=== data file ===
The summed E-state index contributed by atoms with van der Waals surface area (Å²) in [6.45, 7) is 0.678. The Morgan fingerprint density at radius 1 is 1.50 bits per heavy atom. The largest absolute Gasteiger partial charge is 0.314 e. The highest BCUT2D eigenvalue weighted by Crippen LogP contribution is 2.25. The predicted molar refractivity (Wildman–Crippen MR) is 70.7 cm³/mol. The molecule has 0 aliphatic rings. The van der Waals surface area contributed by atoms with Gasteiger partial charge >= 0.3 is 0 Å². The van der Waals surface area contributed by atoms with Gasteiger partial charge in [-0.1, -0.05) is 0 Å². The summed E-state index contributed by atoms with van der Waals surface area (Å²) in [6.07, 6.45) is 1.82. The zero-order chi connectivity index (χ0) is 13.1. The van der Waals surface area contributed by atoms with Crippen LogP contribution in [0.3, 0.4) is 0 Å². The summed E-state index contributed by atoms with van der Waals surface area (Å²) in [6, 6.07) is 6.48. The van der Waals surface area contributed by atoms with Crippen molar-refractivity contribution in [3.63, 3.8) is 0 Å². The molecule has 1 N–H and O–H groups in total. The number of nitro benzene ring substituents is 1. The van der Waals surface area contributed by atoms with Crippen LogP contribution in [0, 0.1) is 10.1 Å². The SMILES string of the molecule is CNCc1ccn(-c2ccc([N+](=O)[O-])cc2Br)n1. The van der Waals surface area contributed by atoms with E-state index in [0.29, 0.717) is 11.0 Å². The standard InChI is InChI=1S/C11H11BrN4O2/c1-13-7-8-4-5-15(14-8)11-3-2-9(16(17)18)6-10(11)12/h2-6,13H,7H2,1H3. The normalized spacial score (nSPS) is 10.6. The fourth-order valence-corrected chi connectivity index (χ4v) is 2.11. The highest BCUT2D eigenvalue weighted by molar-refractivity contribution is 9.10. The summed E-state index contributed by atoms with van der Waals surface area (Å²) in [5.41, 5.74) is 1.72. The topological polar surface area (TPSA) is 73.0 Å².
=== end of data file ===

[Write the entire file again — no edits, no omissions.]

The summed E-state index contributed by atoms with van der Waals surface area (Å²) in [6.45, 7) is 0.678. The Morgan fingerprint density at radius 1 is 1.50 bits per heavy atom. The largest absolute Gasteiger partial charge is 0.314 e. The highest BCUT2D eigenvalue weighted by Crippen LogP contribution is 2.25. The predicted molar refractivity (Wildman–Crippen MR) is 70.7 cm³/mol. The molecule has 0 aliphatic rings. The van der Waals surface area contributed by atoms with Gasteiger partial charge >= 0.3 is 0 Å². The van der Waals surface area contributed by atoms with Gasteiger partial charge in [-0.1, -0.05) is 0 Å². The summed E-state index contributed by atoms with van der Waals surface area (Å²) in [6.07, 6.45) is 1.82. The zero-order chi connectivity index (χ0) is 13.1. The van der Waals surface area contributed by atoms with Crippen LogP contribution in [0.3, 0.4) is 0 Å². The summed E-state index contributed by atoms with van der Waals surface area (Å²) in [6, 6.07) is 6.48. The van der Waals surface area contributed by atoms with Crippen molar-refractivity contribution in [3.63, 3.8) is 0 Å². The molecule has 1 N–H and O–H groups in total. The number of nitro benzene ring substituents is 1. The van der Waals surface area contributed by atoms with Crippen LogP contribution in [0, 0.1) is 10.1 Å². The SMILES string of the molecule is CNCc1ccn(-c2ccc([N+](=O)[O-])cc2Br)n1. The van der Waals surface area contributed by atoms with E-state index in [0.29, 0.717) is 11.0 Å². The standard InChI is InChI=1S/C11H11BrN4O2/c1-13-7-8-4-5-15(14-8)11-3-2-9(16(17)18)6-10(11)12/h2-6,13H,7H2,1H3. The normalized spacial score (nSPS) is 10.6. The fourth-order valence-corrected chi connectivity index (χ4v) is 2.11. The highest BCUT2D eigenvalue weighted by molar-refractivity contribution is 9.10. The summed E-state index contributed by atoms with van der Waals surface area (Å²) in [5.41, 5.74) is 1.72. The topological polar surface area (TPSA) is 73.0 Å².